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We're a small company of 40. If someone wants to take time out to learn something or try an idea or work on a project of their own then they should do that. We don't allocate a specific portion of time to do that but we don't measure hours worked anyway. We only measure what people achieve. If they do meet company objectives by only spending half a day a week hacking on "directed" work then that's great. More time for them to invent something really cool. It helps that everyone in the company has equity and feels like a real owner which means timewasting and abuse is quickly pointed out and stopped.

I'm the CTO. Feel free to ask me anything about the culture we have.

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Kiva is a small non-profit of about 70 employees. Not only do we have 20% time, we have it as a full 2-week iteration where we can work on anything we want. It's awesome.

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I'd be surprised if it was common... if you think about it, startups are basically "20% projects" that everyone in the company is spending 100% of their time on. :-)

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I've heard that ReadyTalk, in Denver, offers it in the form of "eight weeks on, two weeks off" scheduling. A couple of friends from work have interviewed there and said that it seems to be a great motivator for the engineers.

One even rigged up an iPad to their in-house keg that somehow analyzes pours and is working on the "perfect" pour for each beer.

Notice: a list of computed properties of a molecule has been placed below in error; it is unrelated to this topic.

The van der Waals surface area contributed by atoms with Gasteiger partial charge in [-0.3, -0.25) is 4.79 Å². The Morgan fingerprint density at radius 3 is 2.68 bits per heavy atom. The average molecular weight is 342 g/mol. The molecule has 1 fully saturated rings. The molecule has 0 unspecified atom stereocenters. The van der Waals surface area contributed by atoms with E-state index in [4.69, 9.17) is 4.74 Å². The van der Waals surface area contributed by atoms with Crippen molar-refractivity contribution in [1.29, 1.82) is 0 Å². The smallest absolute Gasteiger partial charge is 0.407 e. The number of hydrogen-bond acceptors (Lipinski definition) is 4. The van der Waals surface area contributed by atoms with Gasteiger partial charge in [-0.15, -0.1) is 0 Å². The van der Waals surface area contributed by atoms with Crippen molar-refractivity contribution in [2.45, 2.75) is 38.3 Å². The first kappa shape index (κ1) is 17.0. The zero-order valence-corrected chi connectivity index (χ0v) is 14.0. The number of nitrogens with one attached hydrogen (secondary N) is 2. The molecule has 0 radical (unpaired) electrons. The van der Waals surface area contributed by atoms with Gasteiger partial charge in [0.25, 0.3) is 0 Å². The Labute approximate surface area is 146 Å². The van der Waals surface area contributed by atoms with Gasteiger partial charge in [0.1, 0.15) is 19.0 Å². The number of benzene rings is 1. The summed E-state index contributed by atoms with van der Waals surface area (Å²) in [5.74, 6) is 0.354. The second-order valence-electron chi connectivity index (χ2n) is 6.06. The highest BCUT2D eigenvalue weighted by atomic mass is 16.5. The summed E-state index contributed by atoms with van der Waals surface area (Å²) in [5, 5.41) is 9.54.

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It's no longer a small company, but I was reading today that SpaceX encourages it, on a "one full week out of every five" basis.

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Not really "tries," per submission headline, but rather "tried, one day."

"Lumbard said the managers had toyed with the idea of adopting Google’s 20 percent time, but they concluded it wouldn’t work for NPR. Google has thousands of employees and extraordinarily deep pockets, which mean it can afford to let employees take a day every week for side projects. Plus, Lumbard says, 20-percent time puts the emphasis on individuality, whereas NPR’s approach values teamwork."

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You're right, thanks, I updated the headline.

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NPR is not trying Google's 20% time, per se; what they call "Serendipity Day" is simply their adaptation of the idea. The next one is planned for September, and the goal is to make it a quarterly event.

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Yeah I wouldn't call that 20% time at all, it's just a quarterly hack day, which I think is also a cool way to get employees excited about working on cool things and ideas.